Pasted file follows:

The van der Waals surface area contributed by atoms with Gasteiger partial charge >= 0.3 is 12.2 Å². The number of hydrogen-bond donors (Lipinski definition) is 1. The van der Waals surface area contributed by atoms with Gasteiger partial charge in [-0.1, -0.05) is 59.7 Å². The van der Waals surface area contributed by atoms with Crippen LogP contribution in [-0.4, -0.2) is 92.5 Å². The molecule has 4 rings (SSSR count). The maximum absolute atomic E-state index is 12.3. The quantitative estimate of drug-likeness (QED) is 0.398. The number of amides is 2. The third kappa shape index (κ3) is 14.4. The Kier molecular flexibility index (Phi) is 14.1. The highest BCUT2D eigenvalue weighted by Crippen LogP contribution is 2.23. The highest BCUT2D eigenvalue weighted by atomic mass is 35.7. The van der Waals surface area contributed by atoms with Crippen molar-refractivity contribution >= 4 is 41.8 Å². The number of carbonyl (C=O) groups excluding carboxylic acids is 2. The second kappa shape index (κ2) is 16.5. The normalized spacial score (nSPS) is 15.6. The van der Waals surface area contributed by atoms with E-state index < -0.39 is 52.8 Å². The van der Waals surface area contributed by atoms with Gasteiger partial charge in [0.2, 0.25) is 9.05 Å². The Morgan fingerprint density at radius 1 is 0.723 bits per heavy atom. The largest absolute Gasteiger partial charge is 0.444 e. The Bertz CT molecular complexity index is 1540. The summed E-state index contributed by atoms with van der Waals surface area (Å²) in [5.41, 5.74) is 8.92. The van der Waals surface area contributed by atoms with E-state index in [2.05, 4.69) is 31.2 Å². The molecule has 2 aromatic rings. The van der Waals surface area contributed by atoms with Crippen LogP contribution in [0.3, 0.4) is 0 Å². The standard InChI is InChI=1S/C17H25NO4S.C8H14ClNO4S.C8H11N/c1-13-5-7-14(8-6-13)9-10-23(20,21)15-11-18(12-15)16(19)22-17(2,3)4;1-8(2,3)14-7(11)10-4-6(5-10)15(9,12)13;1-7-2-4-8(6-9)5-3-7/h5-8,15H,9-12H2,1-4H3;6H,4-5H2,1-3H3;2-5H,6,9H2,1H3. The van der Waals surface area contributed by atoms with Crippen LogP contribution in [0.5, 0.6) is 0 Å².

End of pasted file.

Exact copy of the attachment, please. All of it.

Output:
The van der Waals surface area contributed by atoms with Gasteiger partial charge >= 0.3 is 12.2 Å². The number of hydrogen-bond donors (Lipinski definition) is 1. The van der Waals surface area contributed by atoms with Gasteiger partial charge in [-0.1, -0.05) is 59.7 Å². The van der Waals surface area contributed by atoms with Crippen LogP contribution in [-0.4, -0.2) is 92.5 Å². The molecule has 4 rings (SSSR count). The maximum absolute atomic E-state index is 12.3. The quantitative estimate of drug-likeness (QED) is 0.398. The number of amides is 2. The third kappa shape index (κ3) is 14.4. The Kier molecular flexibility index (Phi) is 14.1. The highest BCUT2D eigenvalue weighted by Crippen LogP contribution is 2.23. The highest BCUT2D eigenvalue weighted by atomic mass is 35.7. The van der Waals surface area contributed by atoms with Crippen molar-refractivity contribution >= 4 is 41.8 Å². The number of carbonyl (C=O) groups excluding carboxylic acids is 2. The second kappa shape index (κ2) is 16.5. The normalized spacial score (nSPS) is 15.6. The van der Waals surface area contributed by atoms with E-state index < -0.39 is 52.8 Å². The van der Waals surface area contributed by atoms with Gasteiger partial charge in [0.2, 0.25) is 9.05 Å². The Morgan fingerprint density at radius 1 is 0.723 bits per heavy atom. The largest absolute Gasteiger partial charge is 0.444 e. The Bertz CT molecular complexity index is 1540. The summed E-state index contributed by atoms with van der Waals surface area (Å²) in [5.41, 5.74) is 8.92. The van der Waals surface area contributed by atoms with E-state index in [2.05, 4.69) is 31.2 Å². The molecule has 2 aromatic rings. The van der Waals surface area contributed by atoms with Crippen LogP contribution in [0.3, 0.4) is 0 Å². The standard InChI is InChI=1S/C17H25NO4S.C8H14ClNO4S.C8H11N/c1-13-5-7-14(8-6-13)9-10-23(20,21)15-11-18(12-15)16(19)22-17(2,3)4;1-8(2,3)14-7(11)10-4-6(5-10)15(9,12)13;1-7-2-4-8(6-9)5-3-7/h5-8,15H,9-12H2,1-4H3;6H,4-5H2,1-3H3;2-5H,6,9H2,1H3. The van der Waals surface area contributed by atoms with Crippen LogP contribution in [0.5, 0.6) is 0 Å².